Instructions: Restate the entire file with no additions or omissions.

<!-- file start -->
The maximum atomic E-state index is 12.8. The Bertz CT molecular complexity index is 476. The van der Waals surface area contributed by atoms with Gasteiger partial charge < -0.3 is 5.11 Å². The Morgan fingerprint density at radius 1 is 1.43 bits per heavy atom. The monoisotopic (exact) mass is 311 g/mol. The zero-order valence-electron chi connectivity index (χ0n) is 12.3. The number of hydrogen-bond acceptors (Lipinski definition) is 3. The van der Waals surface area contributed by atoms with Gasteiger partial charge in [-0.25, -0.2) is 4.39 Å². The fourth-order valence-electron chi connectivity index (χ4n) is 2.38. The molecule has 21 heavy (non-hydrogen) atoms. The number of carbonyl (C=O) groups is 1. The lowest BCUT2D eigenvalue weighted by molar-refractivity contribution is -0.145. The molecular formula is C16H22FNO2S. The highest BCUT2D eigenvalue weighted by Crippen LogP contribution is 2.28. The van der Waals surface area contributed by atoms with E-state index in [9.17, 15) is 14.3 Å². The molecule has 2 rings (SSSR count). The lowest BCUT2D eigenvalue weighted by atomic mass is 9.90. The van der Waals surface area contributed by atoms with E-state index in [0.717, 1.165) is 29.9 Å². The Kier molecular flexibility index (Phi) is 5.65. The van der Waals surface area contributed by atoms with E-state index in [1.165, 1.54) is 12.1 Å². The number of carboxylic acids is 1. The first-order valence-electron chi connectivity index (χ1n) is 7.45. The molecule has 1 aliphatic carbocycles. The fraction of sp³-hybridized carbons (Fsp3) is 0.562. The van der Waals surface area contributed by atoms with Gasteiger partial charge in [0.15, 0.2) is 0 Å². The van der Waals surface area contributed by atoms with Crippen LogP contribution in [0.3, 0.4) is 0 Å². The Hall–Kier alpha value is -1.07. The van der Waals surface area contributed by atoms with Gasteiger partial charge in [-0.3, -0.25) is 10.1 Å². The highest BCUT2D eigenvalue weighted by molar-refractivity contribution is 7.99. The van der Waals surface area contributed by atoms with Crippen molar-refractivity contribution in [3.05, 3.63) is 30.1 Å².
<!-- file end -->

The maximum atomic E-state index is 12.8. The Bertz CT molecular complexity index is 476. The van der Waals surface area contributed by atoms with Gasteiger partial charge < -0.3 is 5.11 Å². The Morgan fingerprint density at radius 1 is 1.43 bits per heavy atom. The monoisotopic (exact) mass is 311 g/mol. The zero-order valence-electron chi connectivity index (χ0n) is 12.3. The number of hydrogen-bond acceptors (Lipinski definition) is 3. The van der Waals surface area contributed by atoms with Gasteiger partial charge in [-0.25, -0.2) is 4.39 Å². The fourth-order valence-electron chi connectivity index (χ4n) is 2.38. The molecule has 21 heavy (non-hydrogen) atoms. The number of carbonyl (C=O) groups is 1. The lowest BCUT2D eigenvalue weighted by molar-refractivity contribution is -0.145. The molecular formula is C16H22FNO2S. The highest BCUT2D eigenvalue weighted by Crippen LogP contribution is 2.28. The van der Waals surface area contributed by atoms with E-state index in [9.17, 15) is 14.3 Å². The molecule has 2 rings (SSSR count). The lowest BCUT2D eigenvalue weighted by atomic mass is 9.90. The van der Waals surface area contributed by atoms with E-state index in [0.717, 1.165) is 29.9 Å². The Kier molecular flexibility index (Phi) is 5.65. The van der Waals surface area contributed by atoms with E-state index in [1.165, 1.54) is 12.1 Å². The number of carboxylic acids is 1. The first-order valence-electron chi connectivity index (χ1n) is 7.45. The molecule has 1 aliphatic carbocycles. The fraction of sp³-hybridized carbons (Fsp3) is 0.562. The van der Waals surface area contributed by atoms with Gasteiger partial charge in [0.15, 0.2) is 0 Å². The van der Waals surface area contributed by atoms with Crippen LogP contribution in [0.3, 0.4) is 0 Å². The Hall–Kier alpha value is -1.07. The van der Waals surface area contributed by atoms with Gasteiger partial charge in [-0.3, -0.25) is 10.1 Å². The highest BCUT2D eigenvalue weighted by molar-refractivity contribution is 7.99. The van der Waals surface area contributed by atoms with Crippen molar-refractivity contribution in [3.05, 3.63) is 30.1 Å².